Addressing loss and damage finance: It’s more than money
The main objective of the United Nations Framework Convention on Climate Change (UNFCCC) is to stabilise greenhouse gas (GHG) concentration in Earth's atmosphere. Over the last three decades, it has achieved the opposite because of our indifference and disregard for the millions of climate-vulnerable people in Global South, now extended to the North as well, who are suffering the adverse impacts of climate change. The UNFCCC started with a focus on mitigation and gradually moved on to adaptation. It is evident that those are not enough, and tackling "loss and damage" is a must-do now.
The 19th climate conference, held in Warsaw, Poland in 2013, established the Warsaw International Mechanism (WIM), which works as a policy framework on the issue of loss and damage. Then the Santiago Network on Loss and Damage (SNLD) at COP25 started as a technical assistance provider in addition to knowledge and resources. However, the financial mechanism has remained a big question for a long time.
The good news came ahead of COP27 when issues related to funding arrangements to respond to loss and damage caused by human-induced climate change were incorporated as a sub-agenda under finance-related matters. After having different opinions, debates, and negotiations throughout the two-week-long climate conference in Egypt this year, the parties found a common ground and agreed on the finance mechanism for loss and damage during the extended period.
So COP27 decided to establish a new funding arrangement to assist developing countries regarding loss and damage, which is "new and additional." It also decided to establish a fund and a Transitional Committee to operationalise the new funding arrangement. The committee has been suggested to make recommendations to operationalise the funding arrangement at COP28 due to be held in Dubai next year, which will be a critical outline for how the funds are mobilised and utilised.
To make the fund operational, the parties also agreed to establish institutional arrangements, modalities, structure, governance, and terms of reference; define the elements of the new funding arrangements; identify and expand funding sources; and ensure coordination and complementarity with the existing arrangements.
There will be critical challenges for the Transitional Committee, such as who will provide the fund or how the new fund will be generated, and how it will be utilised. etc.
Beyond the UNFCCC process, there has been good news. The Scottish government, the pioneer in loss and damage funding, has come forward with its enhanced pledges. The Wallonia province of Belgium and Denmark were also there with their commitment; Austria and New Zealand also came forward, creating peer pressure on Global North to come out of their backsliding mindset.
They came forward with their actions on two fundamental principles. The first one is climate justice, challenging the unjust impact on climate-vulnerable nations who are not responsible for the crisis. The second one is moral obligations, and the responsibility of the developed countries.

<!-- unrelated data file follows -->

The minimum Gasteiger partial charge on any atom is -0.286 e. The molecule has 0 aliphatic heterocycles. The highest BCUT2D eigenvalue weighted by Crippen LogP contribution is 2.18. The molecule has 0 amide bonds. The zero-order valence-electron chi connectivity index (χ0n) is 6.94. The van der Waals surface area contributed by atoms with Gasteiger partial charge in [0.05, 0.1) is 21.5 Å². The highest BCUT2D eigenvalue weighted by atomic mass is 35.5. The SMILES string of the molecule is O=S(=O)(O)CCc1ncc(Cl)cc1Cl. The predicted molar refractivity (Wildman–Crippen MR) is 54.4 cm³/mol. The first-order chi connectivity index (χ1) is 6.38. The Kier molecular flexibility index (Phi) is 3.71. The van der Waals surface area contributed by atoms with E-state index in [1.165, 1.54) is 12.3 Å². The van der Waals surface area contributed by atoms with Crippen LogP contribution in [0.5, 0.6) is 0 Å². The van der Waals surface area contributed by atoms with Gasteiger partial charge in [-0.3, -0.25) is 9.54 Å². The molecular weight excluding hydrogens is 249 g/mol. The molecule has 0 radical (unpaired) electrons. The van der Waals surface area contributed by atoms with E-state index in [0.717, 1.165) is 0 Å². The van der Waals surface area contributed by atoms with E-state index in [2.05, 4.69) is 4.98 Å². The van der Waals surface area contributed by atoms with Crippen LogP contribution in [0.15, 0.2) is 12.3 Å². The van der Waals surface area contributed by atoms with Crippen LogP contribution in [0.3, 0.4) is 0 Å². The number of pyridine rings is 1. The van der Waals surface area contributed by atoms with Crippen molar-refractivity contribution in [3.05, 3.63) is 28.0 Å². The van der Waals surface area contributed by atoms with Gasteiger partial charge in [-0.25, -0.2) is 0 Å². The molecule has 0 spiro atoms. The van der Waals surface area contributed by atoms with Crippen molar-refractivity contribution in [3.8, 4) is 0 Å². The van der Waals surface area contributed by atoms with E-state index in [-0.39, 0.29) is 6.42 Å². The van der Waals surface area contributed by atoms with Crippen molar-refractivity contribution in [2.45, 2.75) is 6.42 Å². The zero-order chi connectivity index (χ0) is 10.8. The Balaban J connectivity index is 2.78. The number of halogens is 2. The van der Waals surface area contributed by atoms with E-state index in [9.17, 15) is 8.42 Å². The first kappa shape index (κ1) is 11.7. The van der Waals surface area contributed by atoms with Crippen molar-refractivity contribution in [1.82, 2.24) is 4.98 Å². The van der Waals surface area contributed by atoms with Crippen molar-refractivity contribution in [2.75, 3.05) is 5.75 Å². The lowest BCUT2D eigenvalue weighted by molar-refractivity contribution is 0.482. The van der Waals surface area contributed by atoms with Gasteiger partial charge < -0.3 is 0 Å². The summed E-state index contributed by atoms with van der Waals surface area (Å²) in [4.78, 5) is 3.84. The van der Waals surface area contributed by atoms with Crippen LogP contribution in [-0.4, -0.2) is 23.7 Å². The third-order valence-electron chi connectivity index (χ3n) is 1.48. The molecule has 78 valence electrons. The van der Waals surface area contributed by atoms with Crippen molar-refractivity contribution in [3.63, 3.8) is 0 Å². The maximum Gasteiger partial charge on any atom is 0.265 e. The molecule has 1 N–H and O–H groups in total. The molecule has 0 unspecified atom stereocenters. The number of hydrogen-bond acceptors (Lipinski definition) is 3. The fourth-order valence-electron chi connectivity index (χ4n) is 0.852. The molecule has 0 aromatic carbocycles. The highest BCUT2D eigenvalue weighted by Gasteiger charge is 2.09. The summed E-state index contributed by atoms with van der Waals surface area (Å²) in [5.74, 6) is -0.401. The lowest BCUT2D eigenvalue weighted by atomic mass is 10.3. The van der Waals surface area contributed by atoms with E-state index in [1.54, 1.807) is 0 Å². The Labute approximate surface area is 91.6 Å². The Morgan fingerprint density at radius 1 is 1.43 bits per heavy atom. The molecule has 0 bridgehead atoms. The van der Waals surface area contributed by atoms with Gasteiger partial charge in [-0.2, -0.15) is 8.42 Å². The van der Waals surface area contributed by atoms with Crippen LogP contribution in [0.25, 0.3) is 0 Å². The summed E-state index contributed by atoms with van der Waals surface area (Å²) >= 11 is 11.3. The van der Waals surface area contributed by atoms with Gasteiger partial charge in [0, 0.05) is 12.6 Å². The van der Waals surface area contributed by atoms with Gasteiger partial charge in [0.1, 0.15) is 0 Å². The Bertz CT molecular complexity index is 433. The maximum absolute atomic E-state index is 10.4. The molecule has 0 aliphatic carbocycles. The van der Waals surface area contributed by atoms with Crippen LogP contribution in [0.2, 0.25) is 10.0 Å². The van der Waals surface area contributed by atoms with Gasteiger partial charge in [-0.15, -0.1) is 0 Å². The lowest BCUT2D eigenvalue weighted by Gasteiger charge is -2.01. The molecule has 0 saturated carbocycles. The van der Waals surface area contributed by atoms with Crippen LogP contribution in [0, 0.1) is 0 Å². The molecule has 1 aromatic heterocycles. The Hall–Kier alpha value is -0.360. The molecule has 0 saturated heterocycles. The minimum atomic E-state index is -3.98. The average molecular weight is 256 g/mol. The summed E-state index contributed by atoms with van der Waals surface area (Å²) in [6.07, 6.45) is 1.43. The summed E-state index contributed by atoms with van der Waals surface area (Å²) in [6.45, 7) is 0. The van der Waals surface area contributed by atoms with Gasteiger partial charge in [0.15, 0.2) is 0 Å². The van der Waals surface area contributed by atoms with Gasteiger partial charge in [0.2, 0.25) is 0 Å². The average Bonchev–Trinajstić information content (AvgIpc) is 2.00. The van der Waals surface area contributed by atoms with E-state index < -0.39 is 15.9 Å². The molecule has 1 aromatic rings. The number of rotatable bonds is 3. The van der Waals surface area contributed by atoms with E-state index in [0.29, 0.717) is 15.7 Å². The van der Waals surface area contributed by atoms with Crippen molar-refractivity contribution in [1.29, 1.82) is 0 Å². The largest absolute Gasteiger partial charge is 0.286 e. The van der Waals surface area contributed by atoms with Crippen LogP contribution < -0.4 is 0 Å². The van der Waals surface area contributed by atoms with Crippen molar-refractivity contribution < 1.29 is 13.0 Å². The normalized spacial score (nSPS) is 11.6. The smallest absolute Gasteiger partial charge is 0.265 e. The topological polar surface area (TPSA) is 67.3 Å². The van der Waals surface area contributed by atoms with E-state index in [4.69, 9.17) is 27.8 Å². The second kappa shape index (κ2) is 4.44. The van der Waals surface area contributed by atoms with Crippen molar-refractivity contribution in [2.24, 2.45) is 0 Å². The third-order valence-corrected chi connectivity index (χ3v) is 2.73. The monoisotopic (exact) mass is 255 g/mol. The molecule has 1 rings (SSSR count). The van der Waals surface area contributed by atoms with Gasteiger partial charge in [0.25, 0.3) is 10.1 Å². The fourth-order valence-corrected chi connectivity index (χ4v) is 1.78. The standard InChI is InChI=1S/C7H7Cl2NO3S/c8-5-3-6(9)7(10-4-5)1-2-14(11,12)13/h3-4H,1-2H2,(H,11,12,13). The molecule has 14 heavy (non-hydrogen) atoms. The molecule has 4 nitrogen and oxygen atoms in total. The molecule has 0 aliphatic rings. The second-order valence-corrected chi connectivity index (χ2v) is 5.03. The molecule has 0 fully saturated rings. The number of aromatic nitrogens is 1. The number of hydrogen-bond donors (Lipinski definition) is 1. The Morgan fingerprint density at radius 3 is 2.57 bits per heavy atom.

The solidarity of the global community must be at the centre of the loss and damage finance facility. The Intergovernmental Panel on Climate Change (IPCC) has presented enormous scientific evidence, enough data and information on the table. The gravity, scope, and frequency of loss and damage are growing all over the world. Hence, the parties to the climate change convention must take an informed political position and enhanced pledges. The developed and developing countries' accountability now is to keep the positive spirit up so that the empty promise of USD 100 billion every year for adaptation is not repeated.
Most importantly, climate-vulnerable nations and communities live amid the effects of climate change; they act, respond, and know how to address loss and damage on the ground. They do it with their best efforts and the least resources – they need support to do it right. And here comes the question of solidarity and empathy, which is more valuable than money.
As the loss and damage funding arrangement is already agreed upon, the fund mechanisms are critical as community needs are urgent and need to be grounded. For developing countries, this will work only if the fund is accessible, flexible, and fast to deliver to the affected communities, unlike other funding facilities such as the Green Climate Fund and Global Environment Facility. It is essential to determine how much funding is reaching the affected communities and, with this, how fast they can address the loss and damage issues in their lives and livelihoods.
Climate-vulnerable countries can take a proactive role in feeding the Transitional Committee with their actions on the ground so that the committee can go ahead with the right information and inputs. For example, Bangladesh has earmarked its fund from the Climate Change Trust Fund, which can put real-life learning to use. Helvetas Bangladesh, Young Power in Social Action, and the International Centre for Climate Change and Development (ICCCAD) are partnering with the Scottish government and Climate Justice Resilience Fund, which can help put actions forward in both economic and non-economic sectors of loss and damage.
Ashish Barua is programme manager for the Climate Change and Sustainable Development programme of Helvetas Swiss Intercooperation in Bangladesh.